Companies are now producing chips based on 45 nm devices, but as transistors get smaller and smaller, the laws of physics loom larger and larger. Sander points out that at the scales chipmakers are now working, objects that we consider to be infinitesimally small start to become significant factors.

“All of the physical features that form transistors or the connections between transistors are made up of atoms and molecules,” he says. “These atoms and molecules are the fundamental building blocks and their dimensions just cannot be reduced. As transistors or their components continue to get smaller, we will reach a point where the placement of individual atoms will affect their behavior.”

Chipmakers at Intel have already had to face this problem, says Mr. Bohr. For a chip to work correctly, the thickness of its silicon layers needs to shrink proportionally to the length and width. For example, at the 90 and 65 nm horizontal sizes, the “gate oxide” layer, which acts as an electrical insulator between conductive layers, is only 1.2 nm thick (about 2 inches in our Colorado-size version). This is roughly the thickness of five individual atoms, according to Bohr.

The problem was that at 45 nm, the gate oxide would have to be even thinner – so thin that electrons would start tunneling through it, ruining its properties as an insulator. Intel worked around this problem by using a new layer based on the element hafnium.

Looking beyond silicon
There have been recent discussions that more esoteric forms of computing technologies might provide a breakthrough to keep Moore’s Law alive.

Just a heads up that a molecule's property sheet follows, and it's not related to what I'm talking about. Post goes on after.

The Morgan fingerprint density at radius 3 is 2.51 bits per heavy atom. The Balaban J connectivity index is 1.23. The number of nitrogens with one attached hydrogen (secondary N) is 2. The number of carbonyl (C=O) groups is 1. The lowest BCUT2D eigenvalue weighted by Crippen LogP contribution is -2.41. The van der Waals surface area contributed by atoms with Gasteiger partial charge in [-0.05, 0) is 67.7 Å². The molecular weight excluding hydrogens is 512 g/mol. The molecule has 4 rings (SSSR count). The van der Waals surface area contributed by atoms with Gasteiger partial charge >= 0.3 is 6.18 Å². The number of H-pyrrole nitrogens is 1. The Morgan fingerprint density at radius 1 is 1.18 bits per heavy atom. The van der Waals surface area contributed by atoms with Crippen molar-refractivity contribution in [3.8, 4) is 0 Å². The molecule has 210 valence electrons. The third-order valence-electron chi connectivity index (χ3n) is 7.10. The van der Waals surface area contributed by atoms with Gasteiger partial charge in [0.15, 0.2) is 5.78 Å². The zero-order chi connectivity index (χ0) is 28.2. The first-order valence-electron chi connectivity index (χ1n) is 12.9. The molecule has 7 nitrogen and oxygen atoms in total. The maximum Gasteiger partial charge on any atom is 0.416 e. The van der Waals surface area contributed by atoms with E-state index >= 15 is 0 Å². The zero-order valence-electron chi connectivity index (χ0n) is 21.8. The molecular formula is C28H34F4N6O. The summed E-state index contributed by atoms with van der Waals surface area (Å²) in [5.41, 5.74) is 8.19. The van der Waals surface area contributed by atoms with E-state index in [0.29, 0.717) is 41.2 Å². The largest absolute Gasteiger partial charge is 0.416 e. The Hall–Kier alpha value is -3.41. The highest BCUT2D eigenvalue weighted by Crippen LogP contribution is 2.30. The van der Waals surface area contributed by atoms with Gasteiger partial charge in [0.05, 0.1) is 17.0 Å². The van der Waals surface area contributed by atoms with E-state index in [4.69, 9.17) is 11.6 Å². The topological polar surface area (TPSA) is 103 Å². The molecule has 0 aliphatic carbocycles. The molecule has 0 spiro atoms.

Optical computing, which would use photons rather than electrons, is one idea. But both Bohr and Sander agree that optical technology works best to connect processors together over a distance, rather than inside the chips themselves.

Another contender is quantum computing, which uses the attributes of elementary particles such as electrons as the basis for calculation.

As opposed to traditional digital computing, where a bit of data is either a 1 or a 0, in quantum computing it can be both at once. Again, neither Bohr or Sander sees quantum computing having much utility except in some specialized areas such as cryptography, at least in the short term.

The good news for Moore’s Law is that it seems healthy for at least another decade. Intel’s Bohr expects at least another 10 years of biannual doubling, while Sander sees innovations on the horizon that could keep the trend on track through 2020. AMD is already developing new technology needed for 16 nm transistors, which is on their road map for 2014.

And beyond that? “The industry is now looking for some new physics,” says Sander. “We have used what we call ‘charge-based physics’ since the days of vacuum tubes. Now the Nanoelectronics Research Initiative, of which AMD is a member, is sponsoring ... university research to find new physical-switching mechanisms that don’t require the movement of [an] electronic charge. It is too soon to tell, but this is the kind of work that could allow Moore’s Law to continue well beyond 2020.”